Top data providers under investigation

Thomson Reuters suspends service offering advance notice of key data to premium customers

Thomson Reuters yesterday suspended its practice of releasing closely-watched consumer sentiment data two seconds early to clients who pay extra. Photograph: Reuters/Beck Diefenbach

Thomson Reuters yesterday suspended its practice of releasing closely-watched consumer sentiment data two seconds early to clients who pay extra. Photograph: Reuters/Beck Diefenbach

 

Some of the world’s top financial data providers are under investigation over the profits that sophisticated investors make by paying for early access to market-moving information. Under pressure from New York state’s attorney-general, Eric Schneiderman, Thomson Reuters yesterday suspended its practice of releasing closely-watched consumer sentiment data two seconds early to clients who pay extra.

Mr Schneiderman’s office is investigating the $25 billion market data industry, and the profits made by some of its biggest clients from trading in the minutes or milliseconds before other investors see market-sensitive data, one person familiar with its probe said.

The investigation was triggered by questions over Thomson Reuters’ partnership with the University of Michigan. Since 2008, the company has offered a select group of high-frequency trading houses, banks and other clients the opportunity to pay a fee, reportedly as much as $6,000 a month, to receive the university’s twice-monthly consumer confidence survey two seconds ahead of other clients.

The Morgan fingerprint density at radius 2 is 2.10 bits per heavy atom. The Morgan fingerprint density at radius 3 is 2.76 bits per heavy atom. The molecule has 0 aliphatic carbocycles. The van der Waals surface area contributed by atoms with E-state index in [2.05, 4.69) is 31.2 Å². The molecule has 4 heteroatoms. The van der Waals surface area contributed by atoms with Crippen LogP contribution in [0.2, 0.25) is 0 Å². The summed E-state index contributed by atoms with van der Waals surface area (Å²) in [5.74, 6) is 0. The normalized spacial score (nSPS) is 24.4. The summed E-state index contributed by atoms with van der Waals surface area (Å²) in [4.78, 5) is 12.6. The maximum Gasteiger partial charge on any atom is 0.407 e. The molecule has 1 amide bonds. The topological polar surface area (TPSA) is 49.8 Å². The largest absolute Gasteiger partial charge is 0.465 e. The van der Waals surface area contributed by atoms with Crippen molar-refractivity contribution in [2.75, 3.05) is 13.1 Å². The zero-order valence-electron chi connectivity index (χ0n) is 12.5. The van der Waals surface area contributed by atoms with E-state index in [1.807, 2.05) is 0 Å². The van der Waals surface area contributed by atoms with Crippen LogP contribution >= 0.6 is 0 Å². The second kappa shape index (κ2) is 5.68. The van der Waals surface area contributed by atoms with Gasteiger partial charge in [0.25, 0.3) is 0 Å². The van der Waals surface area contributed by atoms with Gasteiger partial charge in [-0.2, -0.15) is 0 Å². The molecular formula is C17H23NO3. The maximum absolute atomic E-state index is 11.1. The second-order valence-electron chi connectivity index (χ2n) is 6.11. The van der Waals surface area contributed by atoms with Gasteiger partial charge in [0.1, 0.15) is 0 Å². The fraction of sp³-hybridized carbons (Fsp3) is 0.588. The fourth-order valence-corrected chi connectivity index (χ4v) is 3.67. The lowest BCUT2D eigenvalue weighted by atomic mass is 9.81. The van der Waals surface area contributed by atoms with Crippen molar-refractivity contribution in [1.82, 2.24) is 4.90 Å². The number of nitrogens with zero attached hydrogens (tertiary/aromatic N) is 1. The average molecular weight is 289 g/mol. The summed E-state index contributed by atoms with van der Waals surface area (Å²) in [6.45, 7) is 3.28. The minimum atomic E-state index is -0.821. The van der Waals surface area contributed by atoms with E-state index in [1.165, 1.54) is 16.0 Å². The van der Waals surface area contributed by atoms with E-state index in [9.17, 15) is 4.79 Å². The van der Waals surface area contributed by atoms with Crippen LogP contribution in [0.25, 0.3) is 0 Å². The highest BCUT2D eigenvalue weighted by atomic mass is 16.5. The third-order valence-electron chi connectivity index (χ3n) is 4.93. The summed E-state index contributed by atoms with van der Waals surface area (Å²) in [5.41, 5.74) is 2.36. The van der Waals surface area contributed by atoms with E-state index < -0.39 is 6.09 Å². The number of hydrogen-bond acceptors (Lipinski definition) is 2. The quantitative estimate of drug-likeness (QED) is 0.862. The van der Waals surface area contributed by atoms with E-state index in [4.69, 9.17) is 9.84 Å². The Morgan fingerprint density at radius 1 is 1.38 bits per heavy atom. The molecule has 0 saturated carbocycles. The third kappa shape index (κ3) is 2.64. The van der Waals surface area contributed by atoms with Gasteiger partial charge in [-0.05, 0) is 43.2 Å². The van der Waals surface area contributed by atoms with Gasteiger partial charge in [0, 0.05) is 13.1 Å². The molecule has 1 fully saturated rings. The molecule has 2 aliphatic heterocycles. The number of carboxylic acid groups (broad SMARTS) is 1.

Several other economic reports are available early to select investors, including Markit’s Purchasing Managers’ Indices, which Thomson Reuters distributes to all its subscribers two minutes early.

The Chicago Business Barometer from Deutsche Börse and the Institute for Supply Management has also been available three minutes early.


Early data
Mr Schneiderman’s team was looking more widely at whether such early data releases violate the Martin Act, a New York state law that allows prosecutors to pursue fraud charges without having to prove intent, a person familiar with the investigation said. The law was used by Eliot Spitzer, the former NY attorney-general, to extract lucrative settlements from Wall Street banks a decade ago over their analyst research.

The investigation was examining the profits made by trading companies using the data, this person added, saying that the scope of any potential penalties could consider those gains. – Copyright The Financial Times Limited 2013